I’ve never read anything by Haruki Murakami but I’ve seen his name a lot lately. Looking him up at the library I found his novel After Dark. Not having any clue about Mr. Murakami‘s style or the subject of the story, I inserted the audio book with much anticipation. I popped that CD right in.
Taking place during the wee hours of one night when most people are sleeping, we are told from the very beginning that we are mere observers into the story – a bird flying above or a solitary camera. The narration begins objectively to find nineteen year old Mari Asai reading alone in a Tokyo Denny’s. She is approached by college student Takehashi, a part time jazz trombonist who reminds her that he has met her and her model sister Eri before. This chance meeting drags Mari into a virtual foreign world far from her suburban life. Fluent in Chinese, Mari soon finds herself in a “love hotel” helping a Chinese prostitute who had just been beaten. As the night continues, she becomes familiar with the hotel’s staff and not only learns their secrets, but confesses her own. Many of Mari’s secrets relate to her insecurities surrounding her beautiful sister.
During Mari’s story, Mr. Murakami reminds us that we are just observers as we frequently visit Mari’s sleeping sister Eri. We learn later that Eri has been sleeping for two months and no one knows why. And frankly, neither do I. Mr. Murakami takes the reader on a bizarre journey from Eri’s sleeping room, into a television set with a man with no face. Uh, ok.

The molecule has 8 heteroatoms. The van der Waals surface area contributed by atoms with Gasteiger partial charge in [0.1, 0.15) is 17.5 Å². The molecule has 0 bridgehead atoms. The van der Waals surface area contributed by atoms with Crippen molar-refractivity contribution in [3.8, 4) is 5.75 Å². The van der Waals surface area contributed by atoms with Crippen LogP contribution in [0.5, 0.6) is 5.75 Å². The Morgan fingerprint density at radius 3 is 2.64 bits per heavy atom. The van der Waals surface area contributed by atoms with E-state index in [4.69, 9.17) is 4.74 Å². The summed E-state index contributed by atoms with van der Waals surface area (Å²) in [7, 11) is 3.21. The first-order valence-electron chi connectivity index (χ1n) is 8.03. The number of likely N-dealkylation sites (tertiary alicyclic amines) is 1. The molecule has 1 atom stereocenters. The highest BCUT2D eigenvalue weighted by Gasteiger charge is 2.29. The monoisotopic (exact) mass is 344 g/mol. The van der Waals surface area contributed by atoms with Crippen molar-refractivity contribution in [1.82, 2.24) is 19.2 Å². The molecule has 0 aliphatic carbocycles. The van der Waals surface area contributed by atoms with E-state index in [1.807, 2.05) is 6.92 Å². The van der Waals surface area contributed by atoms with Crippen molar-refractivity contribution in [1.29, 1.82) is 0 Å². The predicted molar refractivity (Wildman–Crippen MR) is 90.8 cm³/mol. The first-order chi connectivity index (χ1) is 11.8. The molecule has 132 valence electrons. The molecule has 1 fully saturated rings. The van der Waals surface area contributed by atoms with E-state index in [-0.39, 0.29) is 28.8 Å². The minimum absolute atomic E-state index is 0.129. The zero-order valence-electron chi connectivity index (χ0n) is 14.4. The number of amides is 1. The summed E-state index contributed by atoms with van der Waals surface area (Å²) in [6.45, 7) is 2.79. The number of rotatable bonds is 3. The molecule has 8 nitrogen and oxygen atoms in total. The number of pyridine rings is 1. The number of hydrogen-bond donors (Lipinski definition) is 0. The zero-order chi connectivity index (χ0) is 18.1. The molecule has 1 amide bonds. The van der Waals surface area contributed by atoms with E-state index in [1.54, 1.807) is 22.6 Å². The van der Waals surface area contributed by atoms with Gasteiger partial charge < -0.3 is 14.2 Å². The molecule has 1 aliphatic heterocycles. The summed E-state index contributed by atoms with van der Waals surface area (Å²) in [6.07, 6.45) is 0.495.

The camera also jumps into the life of the man who beat the Chinese prostitute. Not a very interesting man, he works a lot of hours at a company while his wife dutifully waits for him at home.
I found After Dark very odd. The individual stories were compelling enough to hear through to their respective conclusions, and the third party observer perspective was unique. Although not giving any obvious insight into the actual thoughts of the characters, I was able to form my own judgments based on their dialogue and actions.
After traveling through the book as a simple observer, my take away is the story of the two sisters, one who deeply cares for the other. I also enjoyed the Tokyo setting and little American references – the Denny’s where the story begins and the mention of Hall & Oates on the sound system.
Once in a while I am interested in broadening my horizons to challenge myself. I’m not giving up on Mr. Murakami, he has received accolades for his work. Maybe after experiencing a couple more books, I will come back to After Dark and say “A-ha, of course!”